Five Golden … Themes!

The Top Articles of 2022

Todd Brewer / 12.23.22

Instead of the usual weekender, today we offer something of a year-ender, 2022’s five golden (or not-so-golden) recurring themes we here at Mockingbird have observed throughout the year. Parsing through all the articles featured this year, several topics we couldn’t get enough of rise to the top of the ledger.

1. Parenting Predicaments — If you’re in need of new parenting tricks to get your kids to not ruin their lives, then this was the year for you. The last time I say this many parenting articles rise to the top of my feed we were debating the merits of being a “Tiger Mom.” I imagine the resurgent interest in the topic has something to do with being stuck at home with our kids in 2020. That, and the widespread distrust of how we were raised by our own parents can make the whole enterprise feel like an unproven social experiment. If we weren’t looking for parenting advice, then we at least wanted a sympathetic ear who understood the highs and lows.

In humor: “I LIVED IT: I Agreed with the Teenager’s Parents in a Coming of Age Movie” and “A Boat Surrounded by Sharks Is a Childcare Option I’m Seriously Considering

2. The Chase for Digital Hearts — Who’d have thought Elon Musk would become such a flashpoint in the culture wars this year? The articles about social media were so ubiquitous this year that we had to put a mild embargo on the topic simply to give space for other issues. This year, a broad consensus seems to have emerged. Social media was a terrible innovation that’s made the world worse. Not that anyone is ever going to actually log off of Twitter, Facebook, or Instagram …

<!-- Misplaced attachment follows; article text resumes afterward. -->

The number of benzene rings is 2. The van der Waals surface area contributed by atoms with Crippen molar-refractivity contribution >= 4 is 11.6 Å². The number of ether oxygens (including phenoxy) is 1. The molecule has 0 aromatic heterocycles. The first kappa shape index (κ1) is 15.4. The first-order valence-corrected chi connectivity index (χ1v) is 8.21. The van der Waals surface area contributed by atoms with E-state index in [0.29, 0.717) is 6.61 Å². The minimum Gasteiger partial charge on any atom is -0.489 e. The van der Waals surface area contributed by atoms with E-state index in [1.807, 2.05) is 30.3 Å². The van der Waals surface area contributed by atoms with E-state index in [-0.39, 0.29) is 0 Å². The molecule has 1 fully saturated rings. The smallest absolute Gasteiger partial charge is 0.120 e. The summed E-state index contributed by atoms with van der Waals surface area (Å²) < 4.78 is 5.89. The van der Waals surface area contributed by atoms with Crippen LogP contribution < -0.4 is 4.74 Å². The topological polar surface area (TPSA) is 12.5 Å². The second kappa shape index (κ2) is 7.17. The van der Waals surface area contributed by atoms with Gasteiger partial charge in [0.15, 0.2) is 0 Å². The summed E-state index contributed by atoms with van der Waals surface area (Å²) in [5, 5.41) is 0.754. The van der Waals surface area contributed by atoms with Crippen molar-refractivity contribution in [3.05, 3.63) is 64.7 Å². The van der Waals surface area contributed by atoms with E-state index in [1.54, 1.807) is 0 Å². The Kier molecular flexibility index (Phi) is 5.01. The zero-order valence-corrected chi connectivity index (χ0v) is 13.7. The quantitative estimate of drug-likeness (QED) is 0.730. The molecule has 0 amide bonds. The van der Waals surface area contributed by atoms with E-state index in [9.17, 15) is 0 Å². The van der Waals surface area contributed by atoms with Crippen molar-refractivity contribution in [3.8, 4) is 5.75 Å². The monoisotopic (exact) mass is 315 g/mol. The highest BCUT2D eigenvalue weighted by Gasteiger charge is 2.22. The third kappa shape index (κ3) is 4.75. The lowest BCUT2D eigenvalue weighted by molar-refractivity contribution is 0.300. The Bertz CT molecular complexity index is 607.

See also: “Unfortunately We Can’t Hire You After Seeing That 2010 Photo of You Drinking a Beer When You Were Sixteen

3. Forgiveness Has a Moment — We’re always on the lookout for articles on grace and forgiveness. It’s sort of our thing. But this year, forgiveness became something of a phenomenon. Perhaps it’s the (necessary) chastening of some of the excesses of cancel culture. Or maybe a rudderless post-Christian society is finally grappling with its Christian inheritance in productive ways.

Either way, it was a welcome development all the same. Because in the tool box of Christian ideas, forgiveness is the only one that can’t be sentimentalized or emptied of its meaning. If “Grace” often becomes a synonym for niceness and “love” — even unconditional love — can have very few concrete implications, forgiveness puts a finer point on

4. Will the Doctor See You Now? — It was bound to happen at some point. The backlash to the mental health boom in previous years finally arrived. Understandably so, really, I can’t think of anything else that so rapidly moved from stigma to taboo to righteousness. Leave it to humans to take something good and turn it into its opposite.